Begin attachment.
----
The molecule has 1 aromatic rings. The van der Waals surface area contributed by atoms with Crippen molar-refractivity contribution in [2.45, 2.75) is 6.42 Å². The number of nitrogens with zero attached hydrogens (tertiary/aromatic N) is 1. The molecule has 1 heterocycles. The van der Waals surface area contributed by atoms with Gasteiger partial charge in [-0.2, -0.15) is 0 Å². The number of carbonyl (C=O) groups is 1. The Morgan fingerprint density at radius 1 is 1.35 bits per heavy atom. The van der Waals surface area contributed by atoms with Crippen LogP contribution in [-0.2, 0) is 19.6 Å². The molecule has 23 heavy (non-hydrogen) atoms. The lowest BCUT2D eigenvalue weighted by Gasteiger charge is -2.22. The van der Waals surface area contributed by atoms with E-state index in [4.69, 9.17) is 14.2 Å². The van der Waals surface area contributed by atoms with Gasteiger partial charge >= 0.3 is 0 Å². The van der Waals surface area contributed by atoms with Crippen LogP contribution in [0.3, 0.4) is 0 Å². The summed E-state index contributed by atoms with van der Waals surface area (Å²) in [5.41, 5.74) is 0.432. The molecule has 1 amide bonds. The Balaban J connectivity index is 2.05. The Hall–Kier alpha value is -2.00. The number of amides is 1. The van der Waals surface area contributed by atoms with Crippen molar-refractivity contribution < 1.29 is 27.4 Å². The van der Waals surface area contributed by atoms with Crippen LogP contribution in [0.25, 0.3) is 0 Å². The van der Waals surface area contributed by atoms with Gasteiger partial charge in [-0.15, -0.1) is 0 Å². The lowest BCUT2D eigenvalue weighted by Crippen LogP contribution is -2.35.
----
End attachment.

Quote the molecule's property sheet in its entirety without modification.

The molecule has 1 aromatic rings. The van der Waals surface area contributed by atoms with Crippen molar-refractivity contribution in [2.45, 2.75) is 6.42 Å². The number of nitrogens with zero attached hydrogens (tertiary/aromatic N) is 1. The molecule has 1 heterocycles. The van der Waals surface area contributed by atoms with Gasteiger partial charge in [-0.2, -0.15) is 0 Å². The number of carbonyl (C=O) groups is 1. The Morgan fingerprint density at radius 1 is 1.35 bits per heavy atom. The van der Waals surface area contributed by atoms with Crippen LogP contribution in [-0.2, 0) is 19.6 Å². The molecule has 23 heavy (non-hydrogen) atoms. The lowest BCUT2D eigenvalue weighted by Gasteiger charge is -2.22. The van der Waals surface area contributed by atoms with E-state index in [4.69, 9.17) is 14.2 Å². The van der Waals surface area contributed by atoms with Gasteiger partial charge >= 0.3 is 0 Å². The van der Waals surface area contributed by atoms with Crippen LogP contribution in [0.3, 0.4) is 0 Å². The summed E-state index contributed by atoms with van der Waals surface area (Å²) in [5.41, 5.74) is 0.432. The molecule has 1 amide bonds. The Balaban J connectivity index is 2.05. The Hall–Kier alpha value is -2.00. The number of amides is 1. The van der Waals surface area contributed by atoms with Crippen molar-refractivity contribution < 1.29 is 27.4 Å². The van der Waals surface area contributed by atoms with Crippen LogP contribution in [0.25, 0.3) is 0 Å². The van der Waals surface area contributed by atoms with Gasteiger partial charge in [-0.15, -0.1) is 0 Å². The lowest BCUT2D eigenvalue weighted by Crippen LogP contribution is -2.35.